Dogma, as I see it, is only part of the Faith (note that we have for some time here been talking about the dogma of redemption, and while maybe we don’t all agree here on the issue, it does seem that we do believe that redemption means something, and that there is a true and untrue way of describing it.)

    The Church is the Body of Christ. Who did Christ say He is? The Truth, the Way, and the Life. Therefore when we talk about unity, we must be united in the whole person. Dogmas (such as, for example, the incarnation) are tied in to the Way and the Life, just as earlier Christians also referred to the Christian Life and Way to defend right belief. Athanasius, for example, who is credited with being really the defender of the Faith against Arianism (the belief that Jesus is a created being, not God), based his defense largely on the Eucharist and its relevance.

    Orthodoxy has a double meaning. Ortho – in Greek – means right, or correct. But Doxa can mean two things: belief, on the one hand, and glory, or worship, on the other. So the word means right worship and right belief.

    Right worship of course doesn’t refer just to strict guidelines in liturgy. It is how we connect to God on a daily basis and pray. So, for example, the Early Church taught that when we pray to Jesus, that we should never try to make an image of Him in our heads, since God is pure spirit. These are things that effect our connection to God, and our walk with Him.

    So I would argue that it isn’t dogma in itself that has a negative impact on the body of Christ (unless it is incorrect dogma, of course, such as the total depravity dogma) – it is when dogma becomes cold, isolated, systematic, if you like, and separate from the person of Jesus Christ that it becomes ruinous. At that point, you are following intellectual facts or ideas, not a person. And then, you aren’t left with the Body of Christ, but the Body of Dogma.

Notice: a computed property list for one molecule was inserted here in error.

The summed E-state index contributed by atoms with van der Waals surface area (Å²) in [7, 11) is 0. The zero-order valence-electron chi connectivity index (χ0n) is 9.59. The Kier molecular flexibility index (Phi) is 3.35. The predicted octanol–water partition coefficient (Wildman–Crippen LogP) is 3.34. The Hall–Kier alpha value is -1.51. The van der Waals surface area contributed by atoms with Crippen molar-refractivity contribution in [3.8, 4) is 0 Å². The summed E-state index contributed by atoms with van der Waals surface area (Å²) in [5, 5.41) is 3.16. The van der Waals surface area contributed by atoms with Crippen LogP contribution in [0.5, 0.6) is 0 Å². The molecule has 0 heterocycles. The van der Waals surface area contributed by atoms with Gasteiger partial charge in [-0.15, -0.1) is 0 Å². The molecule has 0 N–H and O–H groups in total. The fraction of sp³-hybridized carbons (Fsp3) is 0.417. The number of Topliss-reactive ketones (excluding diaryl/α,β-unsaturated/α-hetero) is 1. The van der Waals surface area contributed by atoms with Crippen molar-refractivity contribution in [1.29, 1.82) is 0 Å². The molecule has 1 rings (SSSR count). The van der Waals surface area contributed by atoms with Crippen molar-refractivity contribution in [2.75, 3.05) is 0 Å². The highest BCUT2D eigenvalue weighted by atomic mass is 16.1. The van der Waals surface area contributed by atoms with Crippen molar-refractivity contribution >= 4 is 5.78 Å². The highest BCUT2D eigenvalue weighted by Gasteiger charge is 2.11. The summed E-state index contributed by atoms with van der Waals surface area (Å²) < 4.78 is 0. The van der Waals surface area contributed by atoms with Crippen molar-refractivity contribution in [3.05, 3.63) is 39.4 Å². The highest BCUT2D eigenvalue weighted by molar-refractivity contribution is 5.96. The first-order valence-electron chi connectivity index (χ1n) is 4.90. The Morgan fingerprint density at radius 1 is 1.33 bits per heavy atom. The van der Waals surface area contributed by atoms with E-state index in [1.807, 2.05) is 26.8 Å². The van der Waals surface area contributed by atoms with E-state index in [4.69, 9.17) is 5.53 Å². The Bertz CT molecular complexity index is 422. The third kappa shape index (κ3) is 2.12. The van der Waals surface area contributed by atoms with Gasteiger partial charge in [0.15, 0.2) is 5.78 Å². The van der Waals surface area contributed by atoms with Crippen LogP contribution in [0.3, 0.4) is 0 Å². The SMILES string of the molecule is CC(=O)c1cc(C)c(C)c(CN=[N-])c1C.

I would point out though in response to your comment that you shouldn’t despair – remember, Jesus said that “the gates of Hades will not prevail” against the Body of Christ. From my perspective, unity is given to us by God. While we can take action to cut off those things which threatens the health of the Church, remember that Christ cannot be divided.

    Blessings – this has been probably the most interesting, and definitely the longest blog discussion I’ve had.

    Alex

  8. #8 by Christian Beyer on July 25, 2008 - 11:06 am

    it is when dogma becomes cold, isolated, systematic, if you like, and separate from the person of Jesus Christ that it becomes ruinous. At that point, you are following intellectual facts or ideas, not a person. And then, you aren’t left with the Body of Christ, but the Body of Dogma.

    Good point. And I think that is what happens when the church is dogmatic about it’s doctrines – when it tells people that in order to belong they must believe in certain doctrines or in lieu of that, take it on ‘faith’. Telling someone that they must believe Jesus is an uncreated being or that the Godhead consists of three persons is as effective as telling a depressed person to just ‘be happy’. The church may certainly hold these doctrines dear but they must not expect an overnight ‘conversion’ experience from the individual.

    And this must be one reason why Jesus’ most effective teachings are his parables and the example of his life and death. Those long diatribes that we find primarily in John and later in the epistles tend to create doctrines. The understanding one gets from his parables – that “Ah ha!” – helps to instill belief.

    Thanks Alex. Your participation is not only welcome, it has greatly encouraged the discussion.

  9. #9 by BuddyO on July 25, 2008 - 11:07 am

    Guys,
    While I appreciate the time and thought you put into your responses, I’m going to bow out. This is the sort of discussion I once would have relished, but now I am consciously trying to avoid.

  10. #10 by Christian Beyer on July 25, 2008 - 11:09 am

    Why?